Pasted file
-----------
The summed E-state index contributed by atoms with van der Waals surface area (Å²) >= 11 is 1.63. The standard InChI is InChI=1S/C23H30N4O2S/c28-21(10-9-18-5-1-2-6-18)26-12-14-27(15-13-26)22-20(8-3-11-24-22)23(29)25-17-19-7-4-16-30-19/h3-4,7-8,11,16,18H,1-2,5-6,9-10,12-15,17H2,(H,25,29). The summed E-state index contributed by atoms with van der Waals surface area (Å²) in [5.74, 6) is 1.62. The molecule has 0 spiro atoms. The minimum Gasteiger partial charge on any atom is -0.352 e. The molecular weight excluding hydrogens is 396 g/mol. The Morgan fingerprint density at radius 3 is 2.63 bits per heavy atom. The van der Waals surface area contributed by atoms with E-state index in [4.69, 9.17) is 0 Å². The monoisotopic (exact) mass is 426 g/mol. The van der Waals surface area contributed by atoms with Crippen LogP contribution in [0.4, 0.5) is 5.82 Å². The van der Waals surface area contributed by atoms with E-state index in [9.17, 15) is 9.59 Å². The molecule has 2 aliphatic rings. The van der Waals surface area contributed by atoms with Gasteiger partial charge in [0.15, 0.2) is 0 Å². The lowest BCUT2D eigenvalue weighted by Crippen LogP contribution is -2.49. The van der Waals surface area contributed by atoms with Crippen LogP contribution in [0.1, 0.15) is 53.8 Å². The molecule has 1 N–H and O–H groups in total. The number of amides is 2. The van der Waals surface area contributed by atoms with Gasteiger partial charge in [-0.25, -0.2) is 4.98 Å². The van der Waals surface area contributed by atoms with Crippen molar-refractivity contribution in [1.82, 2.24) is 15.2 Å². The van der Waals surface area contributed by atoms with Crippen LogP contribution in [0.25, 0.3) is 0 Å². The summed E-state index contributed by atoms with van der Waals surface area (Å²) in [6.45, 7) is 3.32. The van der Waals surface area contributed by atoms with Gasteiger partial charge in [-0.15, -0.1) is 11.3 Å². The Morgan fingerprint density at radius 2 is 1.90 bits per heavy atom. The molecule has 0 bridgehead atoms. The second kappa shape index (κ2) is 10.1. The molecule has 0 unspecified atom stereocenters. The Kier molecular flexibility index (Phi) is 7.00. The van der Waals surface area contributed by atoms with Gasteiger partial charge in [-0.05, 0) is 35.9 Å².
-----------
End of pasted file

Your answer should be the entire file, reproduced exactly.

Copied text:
The summed E-state index contributed by atoms with van der Waals surface area (Å²) >= 11 is 1.63. The standard InChI is InChI=1S/C23H30N4O2S/c28-21(10-9-18-5-1-2-6-18)26-12-14-27(15-13-26)22-20(8-3-11-24-22)23(29)25-17-19-7-4-16-30-19/h3-4,7-8,11,16,18H,1-2,5-6,9-10,12-15,17H2,(H,25,29). The summed E-state index contributed by atoms with van der Waals surface area (Å²) in [5.74, 6) is 1.62. The molecule has 0 spiro atoms. The minimum Gasteiger partial charge on any atom is -0.352 e. The molecular weight excluding hydrogens is 396 g/mol. The Morgan fingerprint density at radius 3 is 2.63 bits per heavy atom. The van der Waals surface area contributed by atoms with E-state index in [4.69, 9.17) is 0 Å². The monoisotopic (exact) mass is 426 g/mol. The van der Waals surface area contributed by atoms with Crippen LogP contribution in [0.4, 0.5) is 5.82 Å². The van der Waals surface area contributed by atoms with E-state index in [9.17, 15) is 9.59 Å². The molecule has 2 aliphatic rings. The van der Waals surface area contributed by atoms with Gasteiger partial charge in [0.15, 0.2) is 0 Å². The lowest BCUT2D eigenvalue weighted by Crippen LogP contribution is -2.49. The van der Waals surface area contributed by atoms with Crippen LogP contribution in [0.1, 0.15) is 53.8 Å². The molecule has 1 N–H and O–H groups in total. The number of amides is 2. The van der Waals surface area contributed by atoms with Gasteiger partial charge in [-0.25, -0.2) is 4.98 Å². The van der Waals surface area contributed by atoms with Crippen molar-refractivity contribution in [1.82, 2.24) is 15.2 Å². The van der Waals surface area contributed by atoms with Crippen LogP contribution in [0.25, 0.3) is 0 Å². The summed E-state index contributed by atoms with van der Waals surface area (Å²) in [6.45, 7) is 3.32. The van der Waals surface area contributed by atoms with Gasteiger partial charge in [-0.15, -0.1) is 11.3 Å². The Morgan fingerprint density at radius 2 is 1.90 bits per heavy atom. The molecule has 0 bridgehead atoms. The second kappa shape index (κ2) is 10.1. The molecule has 0 unspecified atom stereocenters. The Kier molecular flexibility index (Phi) is 7.00. The van der Waals surface area contributed by atoms with Gasteiger partial charge in [-0.05, 0) is 35.9 Å².